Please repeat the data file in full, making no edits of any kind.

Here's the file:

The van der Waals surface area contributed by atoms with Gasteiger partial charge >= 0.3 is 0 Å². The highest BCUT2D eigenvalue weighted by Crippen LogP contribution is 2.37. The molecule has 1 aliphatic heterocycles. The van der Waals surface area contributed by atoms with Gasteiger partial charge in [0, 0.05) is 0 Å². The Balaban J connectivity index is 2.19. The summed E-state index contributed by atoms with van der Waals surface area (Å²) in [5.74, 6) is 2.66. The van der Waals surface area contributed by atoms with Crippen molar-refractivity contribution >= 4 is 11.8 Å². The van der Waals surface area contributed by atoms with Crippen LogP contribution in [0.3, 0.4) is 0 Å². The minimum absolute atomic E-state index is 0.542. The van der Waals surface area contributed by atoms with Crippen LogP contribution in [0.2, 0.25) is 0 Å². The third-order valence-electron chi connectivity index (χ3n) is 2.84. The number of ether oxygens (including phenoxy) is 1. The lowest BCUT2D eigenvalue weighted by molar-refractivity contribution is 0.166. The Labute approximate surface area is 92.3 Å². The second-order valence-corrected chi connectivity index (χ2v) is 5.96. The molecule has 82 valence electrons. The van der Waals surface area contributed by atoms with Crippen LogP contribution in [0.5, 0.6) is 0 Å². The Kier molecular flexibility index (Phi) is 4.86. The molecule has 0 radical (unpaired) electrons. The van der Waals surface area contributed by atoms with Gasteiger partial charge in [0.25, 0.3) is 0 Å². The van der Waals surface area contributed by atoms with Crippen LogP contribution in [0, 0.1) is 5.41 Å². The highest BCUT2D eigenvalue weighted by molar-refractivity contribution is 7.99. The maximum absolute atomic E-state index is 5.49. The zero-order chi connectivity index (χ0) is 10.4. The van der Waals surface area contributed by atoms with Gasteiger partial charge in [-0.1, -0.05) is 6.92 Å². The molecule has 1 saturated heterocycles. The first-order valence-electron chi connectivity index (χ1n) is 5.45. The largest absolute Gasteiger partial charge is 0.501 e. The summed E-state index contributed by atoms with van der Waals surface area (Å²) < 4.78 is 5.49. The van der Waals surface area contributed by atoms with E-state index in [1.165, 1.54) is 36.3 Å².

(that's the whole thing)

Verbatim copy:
The van der Waals surface area contributed by atoms with Gasteiger partial charge >= 0.3 is 0 Å². The highest BCUT2D eigenvalue weighted by Crippen LogP contribution is 2.37. The molecule has 1 aliphatic heterocycles. The van der Waals surface area contributed by atoms with Gasteiger partial charge in [0, 0.05) is 0 Å². The Balaban J connectivity index is 2.19. The summed E-state index contributed by atoms with van der Waals surface area (Å²) in [5.74, 6) is 2.66. The van der Waals surface area contributed by atoms with Crippen molar-refractivity contribution >= 4 is 11.8 Å². The van der Waals surface area contributed by atoms with Crippen LogP contribution in [0.3, 0.4) is 0 Å². The minimum absolute atomic E-state index is 0.542. The van der Waals surface area contributed by atoms with Crippen LogP contribution in [0.2, 0.25) is 0 Å². The third-order valence-electron chi connectivity index (χ3n) is 2.84. The number of ether oxygens (including phenoxy) is 1. The lowest BCUT2D eigenvalue weighted by molar-refractivity contribution is 0.166. The Labute approximate surface area is 92.3 Å². The second-order valence-corrected chi connectivity index (χ2v) is 5.96. The molecule has 82 valence electrons. The van der Waals surface area contributed by atoms with Crippen LogP contribution in [0.5, 0.6) is 0 Å². The Kier molecular flexibility index (Phi) is 4.86. The molecule has 0 radical (unpaired) electrons. The van der Waals surface area contributed by atoms with Gasteiger partial charge in [0.25, 0.3) is 0 Å². The van der Waals surface area contributed by atoms with Crippen LogP contribution in [0, 0.1) is 5.41 Å². The highest BCUT2D eigenvalue weighted by molar-refractivity contribution is 7.99. The maximum absolute atomic E-state index is 5.49. The zero-order chi connectivity index (χ0) is 10.4. The van der Waals surface area contributed by atoms with Gasteiger partial charge in [-0.1, -0.05) is 6.92 Å². The molecule has 1 saturated heterocycles. The first-order valence-electron chi connectivity index (χ1n) is 5.45. The largest absolute Gasteiger partial charge is 0.501 e. The summed E-state index contributed by atoms with van der Waals surface area (Å²) < 4.78 is 5.49. The van der Waals surface area contributed by atoms with E-state index in [1.165, 1.54) is 36.3 Å².